Falls Among Older Adults: An Overview
Each year, one in every three adults age 65 and older falls. Falls can cause moderate to severe injuries, such as hip fractures and head traumas, and can increase the risk of early death. Fortunately, falls are a public health problem that is largely preventable.
How big is the problem?
- One out of three adults age 65 and older falls each year, but less than half talk to their healthcare providers about it.
- Among older adults (those 65 or older), falls are the leading cause of injury death. They are also the most common cause of nonfatal injuries and hospital admissions for trauma.
- In 2008, over 19,700 older adults died from unintentional fall injuries.
- In 2009, 2.2 million nonfatal fall injuries among older adults were treated in emergency departments and more than 581,000 of these patients were hospitalized.
- In 2000, direct medical costs of falls totaled a little over $19 billion—$179 million for fatal falls and $19 billion for nonfatal fall injuries. This equals $28.2 billion in 2010 dollars.
What outcomes are linked to falls?
- Twenty to thirty percent of people who fall suffer moderate to severe injuries such as lacerations, hip fractures, or head traumas. These injuries can make it hard to get around or live independently, and increase the risk of early death.
- Falls are the most common cause of traumatic brain injuries (TBI). In 2000, TBI accounted for 46% of fatal falls among older adults.
- Most fractures among older adults are caused by falls. The most common are fractures of the spine, hip, forearm, leg, ankle, pelvis, upper arm, and hand.
- Many people who fall, even if they are not injured, develop a fear of falling. This fear may cause them to limit their activities leading to reduced mobility and loss of physical fitness, which in turn increases their actual risk of falling.
Who is at risk?
- In 2008, 82% of fall deaths were among people 65 and older.
- Men are more likely to die from a fall. After taking age into account, the fall death rate in 2007 was 46% higher for men than for women.
- Older whites are 2.5 times more likely to die from falls as their black counterparts.
- Rates also differ by ethnicity. Older non-Hispanics have higher fatal fall rates than Hispanics.
- The chances of falling and of being seriously injured in a fall increase with age. In 2009, the rate of fall injuries for adults 85 and older was almost four times that for adults 65 to 74.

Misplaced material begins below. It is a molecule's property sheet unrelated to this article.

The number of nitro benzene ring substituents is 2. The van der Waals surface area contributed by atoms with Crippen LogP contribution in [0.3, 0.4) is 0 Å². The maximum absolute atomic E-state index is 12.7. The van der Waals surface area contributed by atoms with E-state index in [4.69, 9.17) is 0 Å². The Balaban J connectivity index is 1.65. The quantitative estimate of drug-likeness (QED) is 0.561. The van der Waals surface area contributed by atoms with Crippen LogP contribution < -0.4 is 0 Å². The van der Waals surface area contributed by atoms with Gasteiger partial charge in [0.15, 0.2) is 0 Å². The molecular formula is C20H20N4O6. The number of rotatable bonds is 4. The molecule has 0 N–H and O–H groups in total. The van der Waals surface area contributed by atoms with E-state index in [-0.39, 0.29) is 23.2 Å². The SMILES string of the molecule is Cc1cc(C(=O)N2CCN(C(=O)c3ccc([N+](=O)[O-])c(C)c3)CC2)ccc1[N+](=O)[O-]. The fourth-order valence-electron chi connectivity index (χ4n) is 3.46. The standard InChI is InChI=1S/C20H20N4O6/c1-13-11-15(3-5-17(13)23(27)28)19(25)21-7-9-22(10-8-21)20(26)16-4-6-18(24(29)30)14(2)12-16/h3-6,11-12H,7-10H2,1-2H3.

- People age 75 and older who fall are four to five times more likely than those age 65 to 74 to be admitted to a long-term care facility for a year or longer.
- Women are more likely than men to be injured in a fall. In 2009, women were 58% more likely than men to suffer a nonfatal fall injury.
- Rates of fall-related fractures among older women are more than twice those for men.
- Over 90% of hip fractures are caused by falls. In 2007, there were 264,000 hip fractures and the rate for women was almost three times the rate for men.
- White women have significantly higher hip fracture rates than black women.
How can older adults reduce risk?
To lower their hip fracture risk, older adults can:
- Get adequate calcium and vitamin D—from food and/or from supplements.
- Do weight bearing exercise.
- Get screened and treated for osteoporosis.
Falls in the Bathroom
Activities that take place in the bathroom, such as showering and bathing, are a simple part of most peoples’ daily routine. Yet, slips in the tub and falls in the shower or from the toilet may cause serious injuries.
According to a CDC study published in the Morbidity and Mortality Weekly Report, an estimated 234,000 people ages 15 and older were treated in U.S. emergency departments (ED) in 2008 for injuries that occurred in bathrooms. Four out of 5 of these injuries were caused by falls—which can have especially serious consequences for older adults.
Almost one-third (30 percent) of adults aged 65 and above who were injured in bathrooms were diagnosed with fractures. Among adults aged 85 and older, 38 percent were hospitalized as a result of their injuries.
Read the new CDC study on bathroom injuries and the related press release.
Steps for Safety in the Bathroom
Certain home safety measures may reduce the risk for all household members of being injured in the bathroom. Some prevention strategies include:
- Adding non-slip surfaces and grab bars inside and outside the tub or shower to reduce slips and falls.
- Installing grab bars next to the toilet for added support, if needed.
Preventing Falls among Older Adults
Four out of five injuries that took place in bathrooms in 2008 were the result of falls. Falls can be especially dangerous for adults ages 65 and older.
Older adults can take steps to make falls less likely. If you are 65 or older, take the following steps to reduce your risk of falling:
- Get some exercise: Lack of exercise can lead to weak legs, which increases the chance of falling. Exercise programs like Tai Chi can increase strength as well as improve balance, making falls less likely for aging adults.
- Be mindful of medications: Some medicines—or combinations of medicines—can have side effects like dizziness or drowsiness. This can make falls more likely. Having a doctor or pharmacist review all your medications can help reduce the chance of risky side effects and drug interactions.
- Keep your vision sharp: Poor vision can make it harder to get around safely. To help make sure you’re seeing clearly, have your eyes checked every year and wear glasses or contact lenses with the right prescription strength.